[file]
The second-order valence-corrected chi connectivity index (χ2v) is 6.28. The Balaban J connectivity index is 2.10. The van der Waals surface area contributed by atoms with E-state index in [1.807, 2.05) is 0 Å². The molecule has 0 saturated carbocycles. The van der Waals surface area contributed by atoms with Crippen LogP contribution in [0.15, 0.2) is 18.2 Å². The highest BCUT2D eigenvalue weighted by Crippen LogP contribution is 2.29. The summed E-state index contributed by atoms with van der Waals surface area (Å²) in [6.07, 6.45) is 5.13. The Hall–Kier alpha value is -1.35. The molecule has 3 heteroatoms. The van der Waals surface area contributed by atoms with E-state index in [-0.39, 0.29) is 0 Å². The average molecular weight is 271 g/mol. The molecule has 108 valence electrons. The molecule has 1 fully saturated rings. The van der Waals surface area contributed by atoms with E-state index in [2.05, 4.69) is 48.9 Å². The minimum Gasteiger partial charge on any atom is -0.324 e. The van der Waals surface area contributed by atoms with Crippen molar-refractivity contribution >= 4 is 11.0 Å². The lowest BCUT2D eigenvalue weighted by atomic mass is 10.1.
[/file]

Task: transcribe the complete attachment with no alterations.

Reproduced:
The second-order valence-corrected chi connectivity index (χ2v) is 6.28. The Balaban J connectivity index is 2.10. The van der Waals surface area contributed by atoms with E-state index in [1.807, 2.05) is 0 Å². The molecule has 0 saturated carbocycles. The van der Waals surface area contributed by atoms with Crippen LogP contribution in [0.15, 0.2) is 18.2 Å². The highest BCUT2D eigenvalue weighted by Crippen LogP contribution is 2.29. The summed E-state index contributed by atoms with van der Waals surface area (Å²) in [6.07, 6.45) is 5.13. The Hall–Kier alpha value is -1.35. The molecule has 3 heteroatoms. The van der Waals surface area contributed by atoms with E-state index in [-0.39, 0.29) is 0 Å². The average molecular weight is 271 g/mol. The molecule has 108 valence electrons. The molecule has 1 fully saturated rings. The van der Waals surface area contributed by atoms with E-state index in [2.05, 4.69) is 48.9 Å². The minimum Gasteiger partial charge on any atom is -0.324 e. The van der Waals surface area contributed by atoms with Crippen molar-refractivity contribution >= 4 is 11.0 Å². The lowest BCUT2D eigenvalue weighted by atomic mass is 10.1.